Missionary groups translating the Bible into new languages follow an approach called “dynamic equivalence.”
However, for established churches in a nation, publishers tend to perpetuate words that no longer convey meaning in the culture. Yet, those words are familiar, friendly, and comfortable to practicing Christians. Here is an example everyone knows: The Lord’s Prayer has the words “Thy will be done, on earth as it is in heaven.” Who, today, says “thy?”
This is the test for dynamic equivalence: It is the language people dream in and make love in.
If pastors were trained as missionaries—instead of maintenance-oriented approaches to existing churches—if pastors were trained to lead churches with a top priority of mission—they would never use hymnals, worship materials, Bibles, Bible studies, or programs that do not speak clearly without explanation.
Well-meaning parents tend to perpetuate this old language with their children because it is familiar to them—even though it is unfamiliar to the children, who represent a new era. In this way, parents unwittingly inoculate their children from a living faith. When they do this, they cross over from the healthy tradition (the living faith of the dead) to unhealthy traditionalism (the dead faith of the living).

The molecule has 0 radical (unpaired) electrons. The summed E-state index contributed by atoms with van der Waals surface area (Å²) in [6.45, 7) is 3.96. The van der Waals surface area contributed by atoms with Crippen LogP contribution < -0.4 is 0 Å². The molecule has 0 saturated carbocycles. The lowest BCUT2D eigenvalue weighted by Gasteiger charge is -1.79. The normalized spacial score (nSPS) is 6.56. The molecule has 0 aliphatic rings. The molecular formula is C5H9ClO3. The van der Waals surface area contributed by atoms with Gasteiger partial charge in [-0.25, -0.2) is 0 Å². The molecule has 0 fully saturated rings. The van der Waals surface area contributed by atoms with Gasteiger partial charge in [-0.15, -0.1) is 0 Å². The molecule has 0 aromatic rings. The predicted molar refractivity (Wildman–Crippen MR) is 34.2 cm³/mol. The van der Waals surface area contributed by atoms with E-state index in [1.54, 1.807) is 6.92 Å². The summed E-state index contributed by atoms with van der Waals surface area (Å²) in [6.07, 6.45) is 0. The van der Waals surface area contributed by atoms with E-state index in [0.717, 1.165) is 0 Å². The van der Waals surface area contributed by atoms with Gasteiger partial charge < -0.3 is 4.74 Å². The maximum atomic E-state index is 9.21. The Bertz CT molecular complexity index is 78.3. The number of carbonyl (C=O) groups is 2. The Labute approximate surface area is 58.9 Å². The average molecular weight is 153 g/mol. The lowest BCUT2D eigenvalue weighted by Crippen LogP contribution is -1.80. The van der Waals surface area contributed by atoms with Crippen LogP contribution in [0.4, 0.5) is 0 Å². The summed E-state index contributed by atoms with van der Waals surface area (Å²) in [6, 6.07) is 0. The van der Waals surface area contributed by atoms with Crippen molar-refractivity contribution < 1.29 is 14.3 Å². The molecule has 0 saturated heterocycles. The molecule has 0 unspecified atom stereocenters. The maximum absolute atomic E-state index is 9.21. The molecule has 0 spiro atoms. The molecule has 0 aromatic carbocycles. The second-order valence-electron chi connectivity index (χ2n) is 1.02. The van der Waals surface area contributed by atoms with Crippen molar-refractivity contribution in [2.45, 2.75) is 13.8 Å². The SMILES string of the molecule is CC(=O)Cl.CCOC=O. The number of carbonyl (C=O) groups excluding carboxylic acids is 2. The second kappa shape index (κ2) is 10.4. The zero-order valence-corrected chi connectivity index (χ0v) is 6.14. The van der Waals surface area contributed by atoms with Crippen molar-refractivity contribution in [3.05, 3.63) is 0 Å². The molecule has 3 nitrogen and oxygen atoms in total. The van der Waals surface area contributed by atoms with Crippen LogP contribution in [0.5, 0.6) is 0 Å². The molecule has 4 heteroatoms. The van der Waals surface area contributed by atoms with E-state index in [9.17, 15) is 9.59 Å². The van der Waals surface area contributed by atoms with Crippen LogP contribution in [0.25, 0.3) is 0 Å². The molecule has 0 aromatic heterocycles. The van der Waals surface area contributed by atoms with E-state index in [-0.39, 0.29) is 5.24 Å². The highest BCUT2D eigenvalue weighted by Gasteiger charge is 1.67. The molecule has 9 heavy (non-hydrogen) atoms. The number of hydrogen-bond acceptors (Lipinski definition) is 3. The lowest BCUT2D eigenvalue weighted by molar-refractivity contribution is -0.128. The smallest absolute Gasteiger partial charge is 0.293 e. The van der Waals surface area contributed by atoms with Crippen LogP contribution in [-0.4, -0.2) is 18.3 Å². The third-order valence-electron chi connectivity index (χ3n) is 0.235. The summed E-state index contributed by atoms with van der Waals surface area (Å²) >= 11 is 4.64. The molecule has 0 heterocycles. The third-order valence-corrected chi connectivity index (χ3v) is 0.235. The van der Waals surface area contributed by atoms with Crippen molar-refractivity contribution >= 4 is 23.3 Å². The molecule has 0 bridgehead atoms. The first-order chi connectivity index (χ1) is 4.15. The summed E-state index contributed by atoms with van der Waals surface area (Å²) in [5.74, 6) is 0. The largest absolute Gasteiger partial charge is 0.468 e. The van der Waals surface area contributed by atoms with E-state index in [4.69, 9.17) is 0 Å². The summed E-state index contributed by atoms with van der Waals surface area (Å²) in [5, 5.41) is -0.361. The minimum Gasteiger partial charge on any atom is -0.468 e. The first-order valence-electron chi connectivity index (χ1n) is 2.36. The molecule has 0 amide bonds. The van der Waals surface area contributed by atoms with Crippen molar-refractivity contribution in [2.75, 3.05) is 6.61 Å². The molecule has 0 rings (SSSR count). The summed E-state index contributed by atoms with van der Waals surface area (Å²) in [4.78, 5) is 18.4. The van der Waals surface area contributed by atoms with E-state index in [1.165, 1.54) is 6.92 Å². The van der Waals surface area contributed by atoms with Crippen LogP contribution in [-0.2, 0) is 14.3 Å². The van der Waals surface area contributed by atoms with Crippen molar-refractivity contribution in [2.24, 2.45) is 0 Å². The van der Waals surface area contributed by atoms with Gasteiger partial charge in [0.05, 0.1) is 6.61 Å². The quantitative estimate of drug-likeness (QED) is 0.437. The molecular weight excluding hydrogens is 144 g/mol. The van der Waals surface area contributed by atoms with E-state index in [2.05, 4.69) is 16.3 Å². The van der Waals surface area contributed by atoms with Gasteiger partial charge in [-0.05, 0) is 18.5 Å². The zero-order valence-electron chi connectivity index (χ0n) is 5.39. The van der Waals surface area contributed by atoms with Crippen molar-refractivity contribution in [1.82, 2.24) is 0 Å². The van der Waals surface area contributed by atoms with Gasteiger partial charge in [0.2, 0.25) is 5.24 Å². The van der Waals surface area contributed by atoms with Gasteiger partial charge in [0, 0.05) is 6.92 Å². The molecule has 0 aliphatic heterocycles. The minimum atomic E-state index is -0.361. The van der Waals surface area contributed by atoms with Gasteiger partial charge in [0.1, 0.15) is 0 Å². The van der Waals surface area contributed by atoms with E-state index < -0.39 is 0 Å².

Another area that constantly changes is called redemptive analogies. Redemptive analogies are symbols that represent the redemption of humans through the work of Christ. There are many redemptive analogies in the New Testament. They worked well in the first century among people who would immediately understand them. For example, Jesus is the Good Shepherd. The Good Shepherd lays down His life for the sheep. This redemptive analogy works well for reaching people in the first century because they know all about sheep and shepherds. For urbanites in the twenty-first century, this redemptive analogy, though in the Bible, requires unpacking. For evangelistic and mission purposes, it would be more effective to invent redemptive analogies that work for the target group you are trying to reach.
As new people become Christians and cross over from the world of the world to the world of Christianity, they are born again and begin to grow as disciples. As they grow as disciples, we follow the Great Commission imperative to “teach them all these things I have commanded you” (Matthew 28:20). At that point (not sooner), it is appropriate, and even best, to share the redemptive analogies in the Scripture, even those that might be quite foreign to your target audience. However, they will require unpacking the meaning for those who are not familiar with the analogy.
Yet, on the mission end of ministry, redemptive analogies not common to present cultural nuances are actually stumbling blocks for the Gospel to get through to those receptive to meet Jesus Christ.